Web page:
Tristia Bauman combines litigation, legal education, and legislative advocacy strategies to prevent and end homelessness. Her work focuses on combating the criminalization of homelessness and advocating for laws that protect the civil and human rights of homeless people. Tristia also conducts legal trainings around the country, writes reports and other publications related to housing, and serves as a legal resource for homeless advocates. Read More >>

William Sweeney: Planning Committee, Presenter

I began working as a volunteer, visiting patients on the back wards of the huge “mental hospitals” that existed in the late Fifties.  As the transition to the modern system of community residence and community-based services began, I helped to found the St. Francis Center in Denver (perhaps he first purpose-built day center in the nation) and was a volunteer and board member there until about 20 years ago.  I have volunteered for a variety of Boulder agencies, including The Boulder Shelter for the Homeless and St. Benedict’s Health and Healing, as well having many roles in non-profit governance, given by backgrounds in law, finance, accounting, and administration.  I helped to found BOHO, a sheltering agency in Boulder staffed entirely by persons of lived-experience, and directed it for several years until it was merged into the Bridge House, where I continue in a strategic role.  In my professional life, I had jobs in just about every section of a high-technology or communications company, and retired from that about fifteen years ago.  I am a licensed attorney. I am a founding member of the Colorado Safe Parking Initiative, and I also work with the Food Security Network, Metro Denver Homeless Initiative, the Homelessness, Housing Precarity, and Disaster Network, and Mother House.

Jake Hoster: Planning Committee, Lived Experience workgroup, Presenter

A vehicle resident of over four years, I decided to become a nomad after a 20+ year IT career. After a year of traveling, I found success and happiness as a nomad “workamping” at various seasonal jobs around the United States including the Sugar Beet Harvest in North Dakota, holiday season warehouse work in Nevada, and camp hosting/campground management in a National Forest in northern California. Attending and volunteering for the Rubber Tramp Rendezvous (RTR) and the Homes on Wheels Alliance (HOWA) has stirred a passion for successful vehicle residency. I’ve seen how individuals and families can thrive by living in a vehicle. But I’ve also seen how the result of our actions is leading to closures of public lands and the end of overnight privileges in parks, streets, and parking lots. So I’m on a mission to educate all vehicle residents, campers, and visitors on how we can keep our public lands open for all of us to enjoy.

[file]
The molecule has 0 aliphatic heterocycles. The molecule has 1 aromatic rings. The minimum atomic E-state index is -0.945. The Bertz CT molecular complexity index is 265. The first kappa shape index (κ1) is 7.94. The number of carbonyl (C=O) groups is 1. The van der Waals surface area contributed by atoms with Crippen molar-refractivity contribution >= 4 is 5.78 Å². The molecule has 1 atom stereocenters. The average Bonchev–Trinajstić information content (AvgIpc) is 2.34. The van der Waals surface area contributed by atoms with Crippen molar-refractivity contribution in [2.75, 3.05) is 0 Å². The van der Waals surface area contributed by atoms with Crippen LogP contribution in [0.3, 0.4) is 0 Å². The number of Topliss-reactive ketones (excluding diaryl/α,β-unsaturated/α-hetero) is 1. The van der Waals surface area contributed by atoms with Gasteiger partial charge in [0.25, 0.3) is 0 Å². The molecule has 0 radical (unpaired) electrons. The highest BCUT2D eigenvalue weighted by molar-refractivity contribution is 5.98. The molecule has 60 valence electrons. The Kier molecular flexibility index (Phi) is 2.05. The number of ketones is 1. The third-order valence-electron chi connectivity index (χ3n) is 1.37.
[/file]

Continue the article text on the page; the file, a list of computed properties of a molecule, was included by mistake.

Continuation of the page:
Phyllis Bickford, Presenter

Phyllis has lived for the last four years as a fulltime van dweller in a cargo van she built out herself. Her dedication to the Homes On Wheels Alliance mission comes from seeing the power of community in making positive changes in our world. She supports NVRS efforts in hopes it will keep the nomad lifestyle sustainable as the pressures from authorities close in on this unique community. This will take the combined efforts from all the various factions of all vehicle dwellers.

Suanne Carlson, Presenter

As the Executive Director of the nonprofit Homes On Wheels Alliance (HOWA), I am focused on serving a sub-set of all vehicle residents – typically those who travel with the best weather and camp in nature along the way. However, I’m very much aware that vehicle residency includes a much broader spectrum of situations, from those who are just one bad experience away from sleeping on the literal street to those who live and travel in RVs worth hundreds of thousands of dollars. Yet, everyone across that socio-economic spectrum shares some similar challenges, for example – needing to learn small space living skills, receiving medical, counseling, or social services beyond one’s county or state of residency, and finding safe and legal overnight parking (while traveling, in cities, or on public lands). To address those challenges and others, we have a louder voice together than as disparate sub-groups. We can learn from each other. The Vehicle Residency Collective is a movement of which I’m glad to belong, counting HOWA’s voice among others to bring about awareness and change.

Suanne Carlson has been a vehicle resident, a full-time nomad, since 2016 (part-time since 2009). She lives out of a full-size van but spends the warmer months traveling and living out of her Prius (affectionately called her “Summer Cottage”).

Karina O’Malley: Providers workgroup, Presenter

Karina O’Malley was part of the group in 2011 that started the Lake Washington United Methodist Church Safe Parking program, a church ministry serving women and families living in their cars.  She currently serves as the program coordinator.  She enjoys participating in the VR Collective Providers group, and is excited to help support the first national Vehicle Residency conference.   Karina also participates in the King County Regional Homelessness Authority Vehicle Residency taskforce and other advocacy and direct service groups focused on King County Washington homelessness and housing justice.